- Associated Press - Sunday, May 29, 2016

WILLMAR, Minn. (AP) - A Navy sailor who died more than half a century ago on the beaches of Normandy during World War II has been laid to rest in Willmar.

Navy Machinist Mate 1st Class John Anderson died on D-Day in the engine room of a landing craft tank that was destroyed by enemy fire. Anderson’s family was told at the time his remains had washed out to sea.

But family members had always thought otherwise, and many years ago they enlisted the help of Willmar resident Jon Lindstrand.

Lindstrand spent four years tracking down the whereabouts of Anderson’s remains, and in 2009 the family learned that Anderson may have been laid to rest in a grave in a Normandy American Military Cemetery. DNA testing was needed to prove the person buried at Normandy was Anderson, but Lindstrand said he and the family were turned down twice when they requested the test.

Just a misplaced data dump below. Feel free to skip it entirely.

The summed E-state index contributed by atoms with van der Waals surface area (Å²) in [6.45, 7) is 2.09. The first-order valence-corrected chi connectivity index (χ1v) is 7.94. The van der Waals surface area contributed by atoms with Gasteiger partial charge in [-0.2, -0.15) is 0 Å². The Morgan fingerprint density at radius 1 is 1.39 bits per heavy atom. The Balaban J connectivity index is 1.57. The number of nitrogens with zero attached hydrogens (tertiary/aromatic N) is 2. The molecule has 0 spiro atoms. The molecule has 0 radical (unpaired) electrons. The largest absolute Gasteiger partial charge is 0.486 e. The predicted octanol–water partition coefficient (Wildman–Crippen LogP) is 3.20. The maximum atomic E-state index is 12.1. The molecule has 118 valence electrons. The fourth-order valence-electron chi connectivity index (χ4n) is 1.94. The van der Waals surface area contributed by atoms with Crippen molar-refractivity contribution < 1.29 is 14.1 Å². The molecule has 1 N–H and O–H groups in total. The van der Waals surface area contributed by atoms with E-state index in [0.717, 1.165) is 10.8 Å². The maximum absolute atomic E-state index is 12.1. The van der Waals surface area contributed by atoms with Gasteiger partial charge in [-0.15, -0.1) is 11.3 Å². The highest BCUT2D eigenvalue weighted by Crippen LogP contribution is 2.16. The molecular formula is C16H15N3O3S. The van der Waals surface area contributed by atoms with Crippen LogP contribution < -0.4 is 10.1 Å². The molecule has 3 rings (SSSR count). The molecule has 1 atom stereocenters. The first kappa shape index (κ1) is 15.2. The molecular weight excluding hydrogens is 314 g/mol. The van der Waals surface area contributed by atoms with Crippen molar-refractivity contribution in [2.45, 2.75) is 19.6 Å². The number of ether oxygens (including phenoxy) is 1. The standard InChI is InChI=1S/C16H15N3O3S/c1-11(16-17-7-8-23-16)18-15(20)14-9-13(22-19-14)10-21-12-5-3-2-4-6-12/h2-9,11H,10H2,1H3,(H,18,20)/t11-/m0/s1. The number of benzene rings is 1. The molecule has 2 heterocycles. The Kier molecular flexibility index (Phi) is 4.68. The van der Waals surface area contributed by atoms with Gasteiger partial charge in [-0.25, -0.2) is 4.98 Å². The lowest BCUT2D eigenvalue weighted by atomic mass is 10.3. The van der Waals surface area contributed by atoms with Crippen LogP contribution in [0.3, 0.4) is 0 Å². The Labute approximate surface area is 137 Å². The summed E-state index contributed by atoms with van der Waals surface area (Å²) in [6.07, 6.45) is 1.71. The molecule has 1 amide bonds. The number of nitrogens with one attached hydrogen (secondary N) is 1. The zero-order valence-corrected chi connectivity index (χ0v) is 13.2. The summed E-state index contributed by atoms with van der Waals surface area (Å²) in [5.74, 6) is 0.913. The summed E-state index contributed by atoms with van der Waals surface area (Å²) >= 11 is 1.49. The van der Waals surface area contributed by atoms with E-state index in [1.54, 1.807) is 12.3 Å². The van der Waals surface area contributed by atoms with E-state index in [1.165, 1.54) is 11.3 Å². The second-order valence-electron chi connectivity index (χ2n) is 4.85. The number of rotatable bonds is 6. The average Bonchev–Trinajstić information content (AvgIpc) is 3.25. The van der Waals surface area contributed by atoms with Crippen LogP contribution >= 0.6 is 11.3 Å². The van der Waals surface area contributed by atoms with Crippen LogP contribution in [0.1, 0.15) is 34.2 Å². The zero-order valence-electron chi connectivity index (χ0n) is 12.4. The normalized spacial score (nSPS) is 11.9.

“There were a couple of times when you just wanted to give up,” Lindstrand told WCCO television. “It just seemed like there was no way to get past the bureaucracy.”

The family sought additional help from Sen. Amy Klobuchar.

Klobuchar said the Navy had first said it couldn’t do tests on the body, so her office got involved and persuaded the Navy to perform the tests for the family, “and guess what, they were right,” Klobuchar told KARE television.

DNA tests confirmed the person buried was Anderson, and he was brought back to Minnesota for a proper military farewell.

Anderson was buried Saturday near his family at Willmar’s Fairview Cemetery.

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